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Hamamelis Trees

Hamamelis Diane

Hamamelis is one of the true glories of winter. Commonly known as Witch Hazel it’s so bright and will give colour and fragrance in our gardens in deepest winter. Delicate ribbon-like petals are suspended along bare branches like decorations from clusters of knotted buds. The glorious shades of yellow, orange and red give an explosion of colour and the flowers exude an exquisite scent – just what is needed to brighten any grey winter’s day!

Hamamelis are not difficult plants to grow but they do like well-drained soil. They should be planted in a full sun or semi-shaded position and not in an exposed windy location. No pruning as such is necessary apart from keeping the plants in shape.

Hamamelis Pallida

Pallida (right) is one of the best known varieties of Hamamelis. This large shrub has bright green leaves up to 15cm (6″) long that turn yellow in autumn. Pallida produces large spidery flowers of an almost luminous acid yellow colour in the winter months, with a sweet perfume – walking in the garden on an early winters day, you will suddenly catch its delicate fragrance in the air.

If you are looking for something a little different consider a red flowering variety. Hamamelis X intermedia ‘Diane’ (left) is a delightful variation of the Hamamelis intermedia and is a particularly striking form of this winter flowering tree. Its gorgeous autumn foliage ranges through colours from yellow and orange to red. It has smaller flowers than Pallida but the richness of the red blooms contrast brightly with the naked branches – and this variety has an added bonus in that its foliage will provide a dazzling display of autumn colours.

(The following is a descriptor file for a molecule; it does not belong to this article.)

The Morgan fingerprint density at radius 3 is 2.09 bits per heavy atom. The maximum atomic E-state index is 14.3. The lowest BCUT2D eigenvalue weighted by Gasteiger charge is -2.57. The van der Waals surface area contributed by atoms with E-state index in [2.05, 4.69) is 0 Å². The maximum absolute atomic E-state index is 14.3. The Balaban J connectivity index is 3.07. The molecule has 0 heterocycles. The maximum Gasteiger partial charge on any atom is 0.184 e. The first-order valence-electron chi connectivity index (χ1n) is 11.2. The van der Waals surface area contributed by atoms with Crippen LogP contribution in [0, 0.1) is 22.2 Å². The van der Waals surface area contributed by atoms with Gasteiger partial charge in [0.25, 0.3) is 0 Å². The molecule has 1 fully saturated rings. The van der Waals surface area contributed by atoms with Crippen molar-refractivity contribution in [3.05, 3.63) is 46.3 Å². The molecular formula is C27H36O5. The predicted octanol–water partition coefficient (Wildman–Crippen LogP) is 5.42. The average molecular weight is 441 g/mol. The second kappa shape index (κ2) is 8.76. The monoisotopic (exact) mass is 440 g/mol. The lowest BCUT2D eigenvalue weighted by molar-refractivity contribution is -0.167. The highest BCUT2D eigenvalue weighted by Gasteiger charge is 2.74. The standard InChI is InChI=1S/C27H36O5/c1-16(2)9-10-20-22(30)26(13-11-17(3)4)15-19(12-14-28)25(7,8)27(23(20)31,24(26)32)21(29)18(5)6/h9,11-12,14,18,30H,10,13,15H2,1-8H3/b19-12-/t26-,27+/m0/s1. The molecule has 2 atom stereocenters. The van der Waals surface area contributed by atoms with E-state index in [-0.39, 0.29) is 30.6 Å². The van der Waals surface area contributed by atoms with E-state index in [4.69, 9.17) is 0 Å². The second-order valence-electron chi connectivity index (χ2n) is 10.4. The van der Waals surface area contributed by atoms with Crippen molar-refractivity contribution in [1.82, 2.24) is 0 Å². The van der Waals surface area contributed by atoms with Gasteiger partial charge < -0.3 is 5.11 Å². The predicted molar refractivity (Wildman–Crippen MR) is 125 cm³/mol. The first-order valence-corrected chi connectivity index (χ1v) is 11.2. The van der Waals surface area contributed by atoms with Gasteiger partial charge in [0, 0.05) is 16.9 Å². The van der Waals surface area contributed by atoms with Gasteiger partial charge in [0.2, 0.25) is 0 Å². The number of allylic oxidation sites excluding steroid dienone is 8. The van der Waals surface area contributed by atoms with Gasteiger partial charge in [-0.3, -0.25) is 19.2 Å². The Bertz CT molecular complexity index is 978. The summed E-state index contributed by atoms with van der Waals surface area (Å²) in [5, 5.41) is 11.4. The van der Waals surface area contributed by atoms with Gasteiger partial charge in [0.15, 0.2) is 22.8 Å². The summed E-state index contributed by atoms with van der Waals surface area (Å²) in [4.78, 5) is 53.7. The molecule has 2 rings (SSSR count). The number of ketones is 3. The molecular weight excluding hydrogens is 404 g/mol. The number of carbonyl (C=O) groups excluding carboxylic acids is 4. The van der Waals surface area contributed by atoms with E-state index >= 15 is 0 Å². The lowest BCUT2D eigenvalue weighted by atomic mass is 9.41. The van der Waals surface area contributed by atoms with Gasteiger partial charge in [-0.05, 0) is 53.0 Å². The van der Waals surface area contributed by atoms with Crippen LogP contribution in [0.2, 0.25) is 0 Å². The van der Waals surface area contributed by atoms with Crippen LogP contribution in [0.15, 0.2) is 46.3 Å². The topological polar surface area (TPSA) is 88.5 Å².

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One thought on “Hamamelis Trees”

  1. jakediamond says:

    International landscape designer Arabella Lennox-Boyd is opening her remarkable gardens at Gresgarth Hall for a Hamamelis Open Day on 13th February 2010 – so make sure you are all there

    Hamamelisis such a gem of a plant, it keeps gardens smoldering with warmth over the wintertime months, and smells tantalising too. I am very much looking forward to attending the open day tomorrow morning.
    The Hamemelisis such an understated plant really, it spends it most of the summer standing next to its brightly coloured friends – just waiting for the on set of autumn/winter – when it burst elegantly into its dinner suit. In the wintery months the Hammelis absolutely owns the garden and everything else seems to bask in its glow. I bought a massive selection from an online garden nursery not two years ago Floraselect– they sit very proud in the garden today!!!
    Good luck tomororow Arabella,

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